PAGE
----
Mason: Two important questions: US human rights and US role in Yemen. Permit me to begin with some facts. The [P]GCC ([Persian]Gulf Cooperation Council), and particularly Saudi Arabia, remains the top customer for weaponry produced by US corporations. The [P]GCC purchased $33 billion in arms from the US during a one-year period, 2015-2016. The US is the world’s top arms dealer far ahead of all others. Arms sales is a capitalist business. Arms sales has nothing to do with human rights or defense. Arms sales are about profits for corporations such as Lockheed-Martin, Raytheon, Boeing, and General Dynamics. The arms-sales block emplaced by President Obama in December 2016, was partial and expected to be temporary, effective only long enough to allow public outrage to vanish. Thus, the US is in the business of selling arms. It does not care about human rights anywhere. The US does not care about American domestic human rights. Why should it care about what happens to the people of Yemen? The government of the USA is not a human rights organization; It’s a marketing department for US arms manufacturers. Zero corporate profits in peace mean peace is bad for business. Whatever is bad for business is bad for the American Empire. The success of American government administrations is measured, not in human rights defended, but in corporate dollar profits.
Now we can consider the direct US war crimes against Yemen, and the US role in supporting the illegal invasion of Yemen by Saudi Arabia. The US intends to control Middle East oil due to the concentration of this energy resource in this region. The US cares about oil, not people, and the US is clear in acting globally to suppress state sovereignty. As for Yemen, wherever the US goes it creates human suffering and chaos. Since the ejection of long-time dictator Ali Abdullah Saleh, control of the Yemen government has been shifting due to civil war conflicts among local warlords, Saleh supporters, Houthi tribal groups, and small al-Qaeda enclaves. It’s a huge mess for US foreign policy because US foreign policy is a mess. Saudi Arabia supports al-Qaeda. The US claims, falsely, to be fighting ‘Islamic terrorism’, which it is not doing. The principle goal of the US in Yemen is to install anyone, any dictator, who will take orders from Washington. Saudi Arabia has been attacking Yemen in an effort to block Houthis from seizing state control. As in Syria, the US supports anyone and any group that will take up arms against any political force that claims independence from US control. Thus, the US is against everyone, including the people, in Yemen. The allegiance of putative President Hadi to either Saleh or Saudi Arabia is questionable. The US does not want Saleh, or the Houthis because they won’t take orders from Washington or Saudi Arabia. Concomitantly, the US is facing opposition to al-Qaeda. The Houthis create intense fear in US administrations because they would be friendly toward Iran. “Friends with Iran” means the US cannot give orders to Yemeni peasants. Stepping away from the local political details, one finds a rational objective in US foreign policy in Yemen. The US doesn’t care who runs the country as long as the local boss answers phone calls from Washington with, “Yes sir!” The US is supporting the Saudi attacks on Yemen because the Saudi dictatorship/monarchy is a client state of US foreign policy.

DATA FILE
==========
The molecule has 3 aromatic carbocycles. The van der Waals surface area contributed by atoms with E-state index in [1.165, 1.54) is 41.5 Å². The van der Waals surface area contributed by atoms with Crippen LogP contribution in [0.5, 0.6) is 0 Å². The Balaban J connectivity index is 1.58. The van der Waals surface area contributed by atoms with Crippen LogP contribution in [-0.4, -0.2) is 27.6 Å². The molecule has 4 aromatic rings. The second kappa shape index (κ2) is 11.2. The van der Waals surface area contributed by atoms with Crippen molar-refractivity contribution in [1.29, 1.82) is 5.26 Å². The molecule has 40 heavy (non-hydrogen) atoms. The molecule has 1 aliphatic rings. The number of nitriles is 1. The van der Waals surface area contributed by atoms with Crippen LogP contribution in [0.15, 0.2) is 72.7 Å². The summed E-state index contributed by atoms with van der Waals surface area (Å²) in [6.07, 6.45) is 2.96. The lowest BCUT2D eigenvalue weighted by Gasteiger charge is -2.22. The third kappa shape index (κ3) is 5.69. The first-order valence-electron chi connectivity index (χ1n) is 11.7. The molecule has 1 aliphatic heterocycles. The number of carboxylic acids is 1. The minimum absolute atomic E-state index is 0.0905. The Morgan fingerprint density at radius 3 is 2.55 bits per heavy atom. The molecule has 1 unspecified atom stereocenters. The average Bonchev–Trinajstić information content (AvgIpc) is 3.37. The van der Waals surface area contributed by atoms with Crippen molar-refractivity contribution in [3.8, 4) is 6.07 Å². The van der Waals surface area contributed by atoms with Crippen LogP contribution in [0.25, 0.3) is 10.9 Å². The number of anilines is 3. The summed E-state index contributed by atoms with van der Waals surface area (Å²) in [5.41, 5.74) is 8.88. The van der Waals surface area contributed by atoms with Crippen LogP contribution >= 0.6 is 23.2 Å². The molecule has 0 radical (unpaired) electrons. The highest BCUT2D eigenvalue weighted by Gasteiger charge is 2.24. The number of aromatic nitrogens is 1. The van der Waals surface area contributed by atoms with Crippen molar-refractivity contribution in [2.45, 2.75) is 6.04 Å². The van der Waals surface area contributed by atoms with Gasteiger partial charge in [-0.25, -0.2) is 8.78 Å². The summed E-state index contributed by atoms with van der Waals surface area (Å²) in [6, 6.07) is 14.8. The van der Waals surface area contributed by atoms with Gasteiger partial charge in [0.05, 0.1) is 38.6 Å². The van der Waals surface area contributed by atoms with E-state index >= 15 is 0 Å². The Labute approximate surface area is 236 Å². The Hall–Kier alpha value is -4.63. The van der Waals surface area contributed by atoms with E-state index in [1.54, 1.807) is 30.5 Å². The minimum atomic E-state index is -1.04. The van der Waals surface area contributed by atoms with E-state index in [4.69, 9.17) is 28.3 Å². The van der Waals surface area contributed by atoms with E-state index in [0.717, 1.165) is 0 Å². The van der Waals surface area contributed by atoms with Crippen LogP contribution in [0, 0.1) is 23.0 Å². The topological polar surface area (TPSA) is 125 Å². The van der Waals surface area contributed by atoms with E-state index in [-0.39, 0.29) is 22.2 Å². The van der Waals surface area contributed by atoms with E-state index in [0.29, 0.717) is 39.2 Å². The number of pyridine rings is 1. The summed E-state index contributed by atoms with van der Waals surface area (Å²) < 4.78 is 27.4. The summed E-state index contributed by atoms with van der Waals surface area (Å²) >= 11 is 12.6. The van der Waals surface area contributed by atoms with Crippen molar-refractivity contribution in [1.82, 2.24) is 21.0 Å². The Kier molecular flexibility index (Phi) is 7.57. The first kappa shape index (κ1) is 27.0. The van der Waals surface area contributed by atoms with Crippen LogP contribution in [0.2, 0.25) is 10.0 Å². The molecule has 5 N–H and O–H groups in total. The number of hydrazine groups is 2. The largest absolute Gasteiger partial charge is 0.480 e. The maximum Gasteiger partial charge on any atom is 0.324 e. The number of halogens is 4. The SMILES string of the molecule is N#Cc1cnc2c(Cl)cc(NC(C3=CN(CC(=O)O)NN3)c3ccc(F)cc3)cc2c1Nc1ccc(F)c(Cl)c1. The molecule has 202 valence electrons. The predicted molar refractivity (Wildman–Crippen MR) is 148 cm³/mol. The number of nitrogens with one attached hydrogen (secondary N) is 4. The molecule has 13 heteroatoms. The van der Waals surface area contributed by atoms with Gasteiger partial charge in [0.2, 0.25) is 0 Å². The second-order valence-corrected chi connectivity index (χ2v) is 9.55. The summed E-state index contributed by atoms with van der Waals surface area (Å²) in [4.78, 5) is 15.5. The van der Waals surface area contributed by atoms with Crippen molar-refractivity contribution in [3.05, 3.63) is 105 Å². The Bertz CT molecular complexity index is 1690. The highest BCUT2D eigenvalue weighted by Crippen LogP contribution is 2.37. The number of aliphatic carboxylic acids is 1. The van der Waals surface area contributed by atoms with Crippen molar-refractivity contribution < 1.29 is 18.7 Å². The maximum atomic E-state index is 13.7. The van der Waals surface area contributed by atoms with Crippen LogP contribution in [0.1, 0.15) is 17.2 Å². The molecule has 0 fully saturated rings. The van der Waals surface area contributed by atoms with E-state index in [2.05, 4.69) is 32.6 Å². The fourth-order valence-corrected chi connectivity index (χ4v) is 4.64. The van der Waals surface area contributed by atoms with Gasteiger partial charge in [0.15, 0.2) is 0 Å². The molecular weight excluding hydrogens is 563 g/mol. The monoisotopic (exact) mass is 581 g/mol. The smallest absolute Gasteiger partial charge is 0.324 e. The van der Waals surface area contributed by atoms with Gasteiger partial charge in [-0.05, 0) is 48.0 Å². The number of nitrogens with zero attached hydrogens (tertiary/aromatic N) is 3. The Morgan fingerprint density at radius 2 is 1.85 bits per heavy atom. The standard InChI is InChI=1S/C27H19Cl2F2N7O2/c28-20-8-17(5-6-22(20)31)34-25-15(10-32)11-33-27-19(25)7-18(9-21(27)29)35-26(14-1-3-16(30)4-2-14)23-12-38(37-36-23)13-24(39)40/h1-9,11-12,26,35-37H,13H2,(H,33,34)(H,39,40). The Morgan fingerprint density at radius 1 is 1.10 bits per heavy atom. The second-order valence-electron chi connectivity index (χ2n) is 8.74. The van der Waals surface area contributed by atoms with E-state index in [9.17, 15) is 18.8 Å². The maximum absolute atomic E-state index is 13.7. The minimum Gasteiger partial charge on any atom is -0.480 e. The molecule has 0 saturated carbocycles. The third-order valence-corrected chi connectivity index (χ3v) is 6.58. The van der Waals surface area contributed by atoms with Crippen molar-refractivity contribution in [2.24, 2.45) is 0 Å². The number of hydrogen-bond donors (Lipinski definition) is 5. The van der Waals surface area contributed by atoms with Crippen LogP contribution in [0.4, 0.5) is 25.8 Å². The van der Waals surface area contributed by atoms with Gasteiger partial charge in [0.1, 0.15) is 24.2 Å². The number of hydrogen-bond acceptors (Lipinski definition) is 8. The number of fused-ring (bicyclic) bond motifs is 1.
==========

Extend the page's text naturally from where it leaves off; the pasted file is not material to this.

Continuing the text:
Tasnim: Since the start of its war on Yemen, the Saudi regime has failed to reach its objectives. In 2015, the kingdom had a record budget deficit of almost $100 billion, prompting it to rein in public spending in a bid to save money. Why is the regime continuing its heinous attacks on the Arab country despite its failures and cash-strapped economy?
Mason: The Saudis are destroying their own economy because the Saudi ruling elites are told what to do by the US government, to no limit, not even self-destruction. There are two kinds of countries in this world: 1) those that are obedient to US power, and 2) those few who have the military power to say “no” to Washington. Unfortunately, the US has no idea what a friend is. The US has imperial subjects, and anyone else is boxed as an enemy. There is a method to this madness. The insane plan is for Saudi Arabia to continue glutting the world oil market, driving down the price of oil, and thus driving the Saudi oil business into negative cash flow— zero or worse profits— for the purpose of driving Russian, Venezuelan, and Iranian economies which are heavily dependent on oil exports, into collapse. The purpose for collapsing these economies is to create political chaos. Out of political chaos, the US intends to seize political control of Russia, Venezuela, and Iran. No doubt, the US government has promised the House of Saud a fine reward for destroying the economy of Saudi Arabia. All this is sheer madness as there is no way oil prices can ever go up again because the world economy, the entire world economy, the entire capitalist system of banking and commerce would collapse. Perhaps global climate chaos (also created primarily by the US) due to the combustion of oil will crash the planet first. It’s all an insane plan that could only have been cooked up in Washington. Meanwhile, the Yemeni people ask only to return to farming and fishing.